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Approaching the ruptured anterior cruciate ligament
  1. Khaled M Sarraf,
  2. Amir Sadri,
  3. Gowreeson Thevendran,
  4. Vikas Vedi
  1. Department of Trauma and Orthopaedics, The Hillingdon Hospital NHS Trust, London, UK
  1. Correspondence to Mr Khaled M Sarraf, The Hillingdon Hospital NHS Trust, Department of Trauma and Orthopaedics, Pield Heath Road, Uxbridge UB83, UK; ksarraf{at}


Anterior cruciate ligament (ACL) disruptions are common injuries that currently hold a fearsome reputation among athletes of all abilities and disciplines. Indeed, if the diagnosis is missed at first presentation, it is difficult to attribute ongoing instability and recurrent injury to an ACL tear. Classically, patients then often improve shortly before repeatedly reinjuring their knee. At some point, the knee may lock, necessitating an arthroscopic meniscectomy. Tragically, this then hastens the progression of joint arthrosis and the decline of the joint function. While the burden of responsibility does not lie solely with the junior doctor or the general practitioner, it is often at the first consultation that the natural history of this devastating injury is decided. The ability to recognise, institute early management and reassure patients with ACL tears about the future is an invaluable asset to the non-specialist junior doctor. Once diagnosed, the responsibility of advising and further counselling of patients with ACL injuries is best left to the orthopaedic knee specialist. Family practitioners and emergency room doctors should not feel pressured to offer advice on specialist areas such as return to sports without reconstruction or indeed the need for reconstruction. Indeed, decisions to return to sports with ACL-deficient knees have all too often led to disastrous reinjury events to the articular cartilage and/or the menisci.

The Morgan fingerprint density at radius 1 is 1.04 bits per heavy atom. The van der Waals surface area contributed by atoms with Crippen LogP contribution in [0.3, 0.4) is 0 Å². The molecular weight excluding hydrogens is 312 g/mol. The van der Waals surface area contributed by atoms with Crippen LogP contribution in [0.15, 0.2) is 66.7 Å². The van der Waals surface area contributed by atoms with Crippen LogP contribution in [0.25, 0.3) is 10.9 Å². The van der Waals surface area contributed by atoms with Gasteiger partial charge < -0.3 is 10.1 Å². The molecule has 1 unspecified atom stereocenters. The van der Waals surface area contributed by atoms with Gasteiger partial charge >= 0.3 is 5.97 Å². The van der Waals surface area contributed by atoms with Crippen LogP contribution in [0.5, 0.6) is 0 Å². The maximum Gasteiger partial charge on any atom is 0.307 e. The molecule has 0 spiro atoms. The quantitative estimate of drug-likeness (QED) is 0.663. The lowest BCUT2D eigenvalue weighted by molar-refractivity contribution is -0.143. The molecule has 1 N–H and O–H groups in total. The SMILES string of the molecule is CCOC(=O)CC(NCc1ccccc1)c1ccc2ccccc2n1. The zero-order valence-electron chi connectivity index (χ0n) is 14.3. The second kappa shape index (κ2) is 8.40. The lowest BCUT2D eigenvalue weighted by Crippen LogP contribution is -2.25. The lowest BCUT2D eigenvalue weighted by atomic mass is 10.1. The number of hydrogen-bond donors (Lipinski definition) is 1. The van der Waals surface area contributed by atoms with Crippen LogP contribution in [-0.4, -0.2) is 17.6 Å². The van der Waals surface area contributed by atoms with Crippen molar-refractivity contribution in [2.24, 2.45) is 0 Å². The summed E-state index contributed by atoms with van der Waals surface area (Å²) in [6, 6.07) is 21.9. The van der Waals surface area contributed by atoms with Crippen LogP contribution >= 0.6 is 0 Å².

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  • Competing interests None.

  • Provenance and peer review Not commissioned; externally peer reviewed.

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